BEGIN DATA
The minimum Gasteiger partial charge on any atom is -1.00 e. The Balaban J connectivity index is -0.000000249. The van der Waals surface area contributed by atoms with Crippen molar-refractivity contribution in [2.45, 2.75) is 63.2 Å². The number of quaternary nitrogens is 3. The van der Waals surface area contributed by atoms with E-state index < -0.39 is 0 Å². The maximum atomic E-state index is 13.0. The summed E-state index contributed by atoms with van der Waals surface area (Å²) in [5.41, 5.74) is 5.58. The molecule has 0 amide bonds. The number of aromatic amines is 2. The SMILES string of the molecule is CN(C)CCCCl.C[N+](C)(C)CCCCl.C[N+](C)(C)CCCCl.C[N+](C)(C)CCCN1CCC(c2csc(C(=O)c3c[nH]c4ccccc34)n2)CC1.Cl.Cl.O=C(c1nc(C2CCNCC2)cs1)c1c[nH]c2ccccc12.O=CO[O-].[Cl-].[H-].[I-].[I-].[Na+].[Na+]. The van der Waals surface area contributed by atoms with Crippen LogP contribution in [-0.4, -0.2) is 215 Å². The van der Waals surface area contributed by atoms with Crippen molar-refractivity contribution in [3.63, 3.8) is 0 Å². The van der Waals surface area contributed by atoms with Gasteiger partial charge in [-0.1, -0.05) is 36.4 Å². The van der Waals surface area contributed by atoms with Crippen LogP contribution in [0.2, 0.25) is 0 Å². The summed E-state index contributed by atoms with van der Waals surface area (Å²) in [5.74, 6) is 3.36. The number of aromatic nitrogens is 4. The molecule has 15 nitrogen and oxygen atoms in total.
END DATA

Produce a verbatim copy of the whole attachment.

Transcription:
The minimum Gasteiger partial charge on any atom is -1.00 e. The Balaban J connectivity index is -0.000000249. The van der Waals surface area contributed by atoms with Crippen molar-refractivity contribution in [2.45, 2.75) is 63.2 Å². The number of quaternary nitrogens is 3. The van der Waals surface area contributed by atoms with E-state index < -0.39 is 0 Å². The maximum atomic E-state index is 13.0. The summed E-state index contributed by atoms with van der Waals surface area (Å²) in [5.41, 5.74) is 5.58. The molecule has 0 amide bonds. The number of aromatic amines is 2. The SMILES string of the molecule is CN(C)CCCCl.C[N+](C)(C)CCCCl.C[N+](C)(C)CCCCl.C[N+](C)(C)CCCN1CCC(c2csc(C(=O)c3c[nH]c4ccccc34)n2)CC1.Cl.Cl.O=C(c1nc(C2CCNCC2)cs1)c1c[nH]c2ccccc12.O=CO[O-].[Cl-].[H-].[I-].[I-].[Na+].[Na+]. The van der Waals surface area contributed by atoms with Crippen LogP contribution in [-0.4, -0.2) is 215 Å². The van der Waals surface area contributed by atoms with Crippen molar-refractivity contribution in [3.63, 3.8) is 0 Å². The van der Waals surface area contributed by atoms with Gasteiger partial charge in [-0.1, -0.05) is 36.4 Å². The van der Waals surface area contributed by atoms with Crippen LogP contribution in [0.2, 0.25) is 0 Å². The summed E-state index contributed by atoms with van der Waals surface area (Å²) in [5.74, 6) is 3.36. The number of aromatic nitrogens is 4. The molecule has 15 nitrogen and oxygen atoms in total.